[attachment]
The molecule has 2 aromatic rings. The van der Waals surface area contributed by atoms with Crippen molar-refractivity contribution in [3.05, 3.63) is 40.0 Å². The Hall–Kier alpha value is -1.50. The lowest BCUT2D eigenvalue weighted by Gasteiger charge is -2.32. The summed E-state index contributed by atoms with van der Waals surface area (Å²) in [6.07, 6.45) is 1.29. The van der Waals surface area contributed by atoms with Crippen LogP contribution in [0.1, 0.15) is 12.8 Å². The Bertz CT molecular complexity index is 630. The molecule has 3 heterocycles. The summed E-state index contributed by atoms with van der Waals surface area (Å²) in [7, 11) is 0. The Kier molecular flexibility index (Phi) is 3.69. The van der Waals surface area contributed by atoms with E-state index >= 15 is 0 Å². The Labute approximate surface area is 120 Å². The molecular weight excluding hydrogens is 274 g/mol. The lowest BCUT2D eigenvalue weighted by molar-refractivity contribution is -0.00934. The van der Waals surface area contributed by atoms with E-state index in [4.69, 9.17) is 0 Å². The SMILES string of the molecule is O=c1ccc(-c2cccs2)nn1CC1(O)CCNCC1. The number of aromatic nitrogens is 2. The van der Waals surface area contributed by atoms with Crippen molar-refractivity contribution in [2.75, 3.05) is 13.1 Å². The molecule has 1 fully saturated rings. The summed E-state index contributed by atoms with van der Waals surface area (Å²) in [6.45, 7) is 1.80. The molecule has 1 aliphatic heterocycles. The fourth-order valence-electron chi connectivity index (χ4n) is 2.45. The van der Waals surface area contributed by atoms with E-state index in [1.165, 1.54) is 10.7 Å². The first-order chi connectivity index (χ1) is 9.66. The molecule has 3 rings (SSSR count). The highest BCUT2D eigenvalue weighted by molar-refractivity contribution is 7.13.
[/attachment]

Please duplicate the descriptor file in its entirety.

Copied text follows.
The molecule has 2 aromatic rings. The van der Waals surface area contributed by atoms with Crippen molar-refractivity contribution in [3.05, 3.63) is 40.0 Å². The Hall–Kier alpha value is -1.50. The lowest BCUT2D eigenvalue weighted by Gasteiger charge is -2.32. The summed E-state index contributed by atoms with van der Waals surface area (Å²) in [6.07, 6.45) is 1.29. The van der Waals surface area contributed by atoms with Crippen LogP contribution in [0.1, 0.15) is 12.8 Å². The Bertz CT molecular complexity index is 630. The molecule has 3 heterocycles. The summed E-state index contributed by atoms with van der Waals surface area (Å²) in [7, 11) is 0. The Kier molecular flexibility index (Phi) is 3.69. The van der Waals surface area contributed by atoms with E-state index >= 15 is 0 Å². The Labute approximate surface area is 120 Å². The molecular weight excluding hydrogens is 274 g/mol. The lowest BCUT2D eigenvalue weighted by molar-refractivity contribution is -0.00934. The van der Waals surface area contributed by atoms with E-state index in [4.69, 9.17) is 0 Å². The SMILES string of the molecule is O=c1ccc(-c2cccs2)nn1CC1(O)CCNCC1. The number of aromatic nitrogens is 2. The van der Waals surface area contributed by atoms with Crippen molar-refractivity contribution in [2.75, 3.05) is 13.1 Å². The molecule has 1 fully saturated rings. The summed E-state index contributed by atoms with van der Waals surface area (Å²) in [6.45, 7) is 1.80. The molecule has 1 aliphatic heterocycles. The fourth-order valence-electron chi connectivity index (χ4n) is 2.45. The van der Waals surface area contributed by atoms with E-state index in [1.165, 1.54) is 10.7 Å². The first-order chi connectivity index (χ1) is 9.66. The molecule has 3 rings (SSSR count). The highest BCUT2D eigenvalue weighted by molar-refractivity contribution is 7.13.